UPS AND DOWNS
"What goes up must come down." We’ve all heard this cliched phrase at least a thousand times, and have probably not stopped long enough to realize that it was the gravitational understandings of the great Sir Isaac Newton that gave us this governing principle way back in the late 1600s. But well over 300 years later, the words still ring as true as ever. Things in this world we live in are perpetually going up and down, like a yo-yo on a string.
Just take a look around us. Gas prices this year went from under $3.00 per gallon up to over $4.00 in some places, and are now back down to under $3.00 again. And as we’ve all had the misfortune of witnessing in the past couple of months, the financial marketplace has had some pretty rough and tumble times. Those of us invested in stocks, bonds, IRAs, 529 Plans and so forth have been through day after day of ups and downs, wondering whether things were ever going to stabilize and the world would make sense again. In the end, we all know that if we stay the course, everything will indeed be just fine. We just have to have confidence, and as George Michael once sang to us, a little bit of faith.
And such is also true when we examine our running over the course of time. Throughout our training, there will invariably be ups and downs, and we may go though longs spells where either nothing seems to go wrong, or things just aren’t going well no matter what we do. Those repeats at the track may seem more difficult than you remembered them, or your legs may feel tired and weary despite your having rested more than you did in the past. Some of this may be attributable to the aging process, yes (see my prior article on "Embracing The Change"). But it may have more to do with the natural rhythms and cycles that we experience as human beings.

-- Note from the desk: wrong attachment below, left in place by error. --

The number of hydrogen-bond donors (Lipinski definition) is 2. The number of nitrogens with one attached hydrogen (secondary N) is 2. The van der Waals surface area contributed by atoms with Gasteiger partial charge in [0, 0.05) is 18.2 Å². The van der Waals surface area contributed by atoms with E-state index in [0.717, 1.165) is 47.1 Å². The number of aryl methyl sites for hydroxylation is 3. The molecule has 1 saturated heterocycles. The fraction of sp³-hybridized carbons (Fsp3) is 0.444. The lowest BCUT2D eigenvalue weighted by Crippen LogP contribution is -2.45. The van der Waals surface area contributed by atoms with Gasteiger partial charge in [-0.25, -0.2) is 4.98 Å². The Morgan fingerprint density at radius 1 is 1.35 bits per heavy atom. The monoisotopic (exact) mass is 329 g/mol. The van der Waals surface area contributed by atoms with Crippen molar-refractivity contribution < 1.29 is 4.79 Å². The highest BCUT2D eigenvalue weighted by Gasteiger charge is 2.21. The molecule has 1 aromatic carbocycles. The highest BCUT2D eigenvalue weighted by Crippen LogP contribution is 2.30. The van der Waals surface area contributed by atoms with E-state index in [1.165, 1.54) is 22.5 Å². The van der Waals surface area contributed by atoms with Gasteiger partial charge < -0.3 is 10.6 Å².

Out on the roads, we experience topographical ups and downs all the time, especially here in good ole Orange County (the real O.C., by the way). How many times have we all run a marathon or other destination race where the people complained about the hills, and you said to yourself "Hills? What hills?" We run in Orange County, where aside from the Orange Heritage Trail, it’s difficult to find a flat 3-mile stretch almost anywhere. Ups and downs are what we’re accustomed to. By means of example, think about the Monster Classic in Monticello, or the Goshen 10K, or the upcoming Hudson Valley 15K in Blooming Grove (it’s a doozy, folks). These races give us all a true understanding of what it means to go up and down.
On a personal note, although I have certainly had "up" years recently, 2008 has been a down year for me in terms of my running. Motivation has been lacking much of the time, and my training and racing has suffered as a result. And such as it is. But when I step back and look at the bigger picture, I understand that this is a natural occurrence. I remind myself that I am a runner, and that no matter how the running itself may go, it still belongs to me. And whether I run fast or slow, whether I run races or no races, do lots of weekly miles or just a few, the running has no less value. It still fulfills me just as it always did, bringing confidence, strength and a strong sense of identification.
As we approach the end of another terrific year of running, I hope you will all take stock in yourselves, be mindful of the ups and downs in your running and non-running lives, and resolve to stay the course. No matter what.
I encourage you all to join your fellow Orange Runners Club members at this year’s Jingle Jog (see application form in the Sweat Gazette and on the ORC website) to celebrate the joy of running. December 7th – don’t miss it!
Here’s wishing you all a terrific holiday season.